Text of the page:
Jan. 25, 2006 — -- While Americans were stung by historically high gas prices this fall, the world's biggest oil companies saw their profits skyrocket.
In October, ExxonMobil, the world's largest publicly traded oil company, announced net income of $9.9 billion for the most recent earnings quarter, eclipsing analyst expectations and dwarfing the $5.68 billion reported for the same quarter in 2004. It was the largest quarterly profit ever for a U.S. company.
ExxonMobil wasn't alone. Royal Dutch Shell saw profits grow 68 percent, to $9.03 billion. BP announced profits at 34 percent above 2004 levels, and ConocoPhillips saw revenue jump 43 percent.
And the trend continued into 2006. Today, ConocoPhillips surpassed expectations with $3.68 billion in fourth-quarter profits. And more sky-high earnings are expected through the end of this week, as the other big companies report.
The main reason for the soaring profits? High oil and gas prices.
Despite temporary interruptions to refinery and delivery operations after Hurricanes Katrina and Rita ravaged the Gulf Coast, an accompanying surge in crude oil prices and prices at the pump allowed oil companies to bolster their earnings. Crude oil represents more than 50 percent of the cost of gasoline, and many oil companies were able to capitalize when the cost of a barrel of crude climbed above $60.
"What might have been lost in terms of production and refining capacity was more than made up for by the hurricanes driving oil prices up a couple dollars a barrel," said John Parry, an analyst with John S. Herold.
The oil giants' windfall is a stark contrast to the ugly scenes around U.S. gas stations in September -- hours-long lines of drivers desperate to fill up, despite prices that often topped $3 per gallon. Some politicians are questioning why oil companies profited so much while consumers struggled to fill their tanks.
Even Republican lawmakers, who have historically counted on support from the oil industry, are asking for answers.
Senate Majority Leader Bill Frist, R-Tenn., called for Senate hearings to examine the reasons for high energy prices. Noting the contradiction between the soaring profits and squeezed consumer budgets, Frist requested that executives from the country's major oil companies attend the hearings.
The chiefs of five major oil companies went in front of a Senate panel in early November and defended the industry's huge profits. The executives acknowledged that high gas prices had pressured Americans at the pump, but said that profits in the oil industry varied widely depending on worldwide supply and demand for petroleum. They said tight supplies even before Hurricane Katrina supported higher prices, and the post-hurricane shortage made the situation even more dire.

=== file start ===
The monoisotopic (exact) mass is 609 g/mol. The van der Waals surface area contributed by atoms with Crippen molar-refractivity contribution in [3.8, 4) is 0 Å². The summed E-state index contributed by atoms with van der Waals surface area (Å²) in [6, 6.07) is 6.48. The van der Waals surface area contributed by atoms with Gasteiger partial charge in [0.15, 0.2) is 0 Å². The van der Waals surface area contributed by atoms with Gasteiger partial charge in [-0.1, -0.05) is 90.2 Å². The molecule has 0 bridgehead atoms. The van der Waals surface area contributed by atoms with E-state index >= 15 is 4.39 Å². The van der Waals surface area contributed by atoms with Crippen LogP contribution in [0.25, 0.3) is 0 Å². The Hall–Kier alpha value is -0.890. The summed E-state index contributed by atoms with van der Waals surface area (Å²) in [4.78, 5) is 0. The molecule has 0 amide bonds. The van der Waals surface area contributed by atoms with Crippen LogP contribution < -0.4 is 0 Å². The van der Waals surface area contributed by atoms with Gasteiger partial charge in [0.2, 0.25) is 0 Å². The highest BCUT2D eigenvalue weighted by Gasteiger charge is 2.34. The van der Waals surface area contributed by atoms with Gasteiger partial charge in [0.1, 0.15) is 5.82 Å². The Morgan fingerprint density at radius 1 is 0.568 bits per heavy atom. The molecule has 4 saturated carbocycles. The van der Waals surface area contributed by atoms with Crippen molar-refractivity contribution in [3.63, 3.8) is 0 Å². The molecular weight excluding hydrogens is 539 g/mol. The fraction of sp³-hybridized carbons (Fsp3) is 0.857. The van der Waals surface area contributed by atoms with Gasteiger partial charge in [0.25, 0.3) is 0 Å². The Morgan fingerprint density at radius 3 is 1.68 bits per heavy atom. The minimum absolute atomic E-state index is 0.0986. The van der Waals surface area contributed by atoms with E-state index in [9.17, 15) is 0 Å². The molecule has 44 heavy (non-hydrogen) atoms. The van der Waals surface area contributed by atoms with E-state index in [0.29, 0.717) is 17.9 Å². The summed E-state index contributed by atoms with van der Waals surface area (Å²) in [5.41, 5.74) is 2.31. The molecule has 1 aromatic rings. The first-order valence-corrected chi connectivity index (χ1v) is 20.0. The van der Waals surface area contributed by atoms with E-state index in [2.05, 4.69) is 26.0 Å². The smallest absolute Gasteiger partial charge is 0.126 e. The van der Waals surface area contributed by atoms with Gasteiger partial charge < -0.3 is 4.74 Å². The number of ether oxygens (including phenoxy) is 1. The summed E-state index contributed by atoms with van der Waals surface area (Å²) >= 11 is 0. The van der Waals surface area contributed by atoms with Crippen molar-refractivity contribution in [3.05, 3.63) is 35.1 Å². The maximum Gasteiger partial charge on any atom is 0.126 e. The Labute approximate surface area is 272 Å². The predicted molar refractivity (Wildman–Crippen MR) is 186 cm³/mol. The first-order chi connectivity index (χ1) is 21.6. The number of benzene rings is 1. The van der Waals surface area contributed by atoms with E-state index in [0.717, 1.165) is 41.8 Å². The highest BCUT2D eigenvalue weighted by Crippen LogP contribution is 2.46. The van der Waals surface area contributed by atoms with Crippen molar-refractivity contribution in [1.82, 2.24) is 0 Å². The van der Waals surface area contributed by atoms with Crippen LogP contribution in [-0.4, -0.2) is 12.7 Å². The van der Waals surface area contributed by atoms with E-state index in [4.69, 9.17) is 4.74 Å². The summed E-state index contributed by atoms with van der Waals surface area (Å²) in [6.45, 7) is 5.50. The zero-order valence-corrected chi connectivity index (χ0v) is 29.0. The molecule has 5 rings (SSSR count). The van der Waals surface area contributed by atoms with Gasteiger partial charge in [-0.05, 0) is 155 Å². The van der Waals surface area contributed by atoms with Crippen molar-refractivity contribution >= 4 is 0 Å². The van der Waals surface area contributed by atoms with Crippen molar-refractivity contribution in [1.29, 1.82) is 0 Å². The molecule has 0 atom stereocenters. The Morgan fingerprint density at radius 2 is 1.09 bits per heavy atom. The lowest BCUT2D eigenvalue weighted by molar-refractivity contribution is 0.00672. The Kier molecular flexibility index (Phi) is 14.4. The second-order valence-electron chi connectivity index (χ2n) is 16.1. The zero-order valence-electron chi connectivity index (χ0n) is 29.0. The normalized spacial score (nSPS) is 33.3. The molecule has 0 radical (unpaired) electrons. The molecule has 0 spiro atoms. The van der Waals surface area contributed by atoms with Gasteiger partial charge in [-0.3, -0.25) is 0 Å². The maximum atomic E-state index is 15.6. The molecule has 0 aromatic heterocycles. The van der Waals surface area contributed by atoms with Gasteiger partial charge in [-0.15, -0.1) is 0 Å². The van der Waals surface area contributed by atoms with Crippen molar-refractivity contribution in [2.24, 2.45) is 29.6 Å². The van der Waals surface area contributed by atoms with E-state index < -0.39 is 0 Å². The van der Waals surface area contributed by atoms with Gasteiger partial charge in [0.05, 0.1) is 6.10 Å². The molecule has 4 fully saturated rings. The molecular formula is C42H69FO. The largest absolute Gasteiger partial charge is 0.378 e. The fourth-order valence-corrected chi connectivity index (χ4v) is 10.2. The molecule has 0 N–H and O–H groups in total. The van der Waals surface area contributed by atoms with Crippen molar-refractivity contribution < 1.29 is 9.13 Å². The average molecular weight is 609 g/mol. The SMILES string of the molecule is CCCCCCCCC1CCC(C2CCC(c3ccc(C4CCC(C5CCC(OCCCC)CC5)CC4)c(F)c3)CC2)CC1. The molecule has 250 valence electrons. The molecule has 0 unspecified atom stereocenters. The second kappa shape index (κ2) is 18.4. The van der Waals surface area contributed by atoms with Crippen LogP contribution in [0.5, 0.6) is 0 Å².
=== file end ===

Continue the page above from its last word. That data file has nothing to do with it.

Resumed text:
House Speaker Dennis Hastert, R-Ill., has urged U.S. oil companies to invest in building more refineries and better communicate their efforts at bringing down oil and natural gas costs. It has been 30 years, he noted, since a new refinery has been built in the United States, and extra refining capacity could prevent the shortages and price spikes that follow natural disasters.
But analyst Parry said that, although new refineries had not opened, many companies had made improvements and expansions to their existing infrastructure and refining capacity.
"Total refining capacity has been increased by 10 percent in the past decade -- that's the equivalent of adding seven to eight new refineries," he said.
Some lawmakers have even demanded reimbursement for consumers. Last fall, Sen. Byron Dorgan, D-N.D., proposed a temporary windfall tax on big oil companies -- a 50 percent excise tax on oil company profits when the price of domestic oil is above $40 per barrel. The annual revenues collected from the tax would be returned to individual taxpayers as rebates.
Consumers have been equally unhappy, with many suspecting price gouging after the hurricanes. In a September ABC News poll, 72 percent of respondents said they believed the rise in gas was a result of oil companies and gas dealers taking unfair advantage after the hurricanes.
While complaints grew louder after the last round of huge oil industry earnings and could increase as new numbers roll in this week, the industry noted that oil company profits had been weaker over the last decade, as many invested millions and even billions to comply with new environmental standards. Also, refinery and pipeline construction are billion-dollar undertakings that take years, making it unlikely the recent public outcry will produce an immediate response from the oil industry.
"It looks a little bad right now," Parry said after last quarter's earnings came in. "There will be some pressure on companies to spend on things like pipeline infrastructure, but you might not see the evidence of that for another year or two."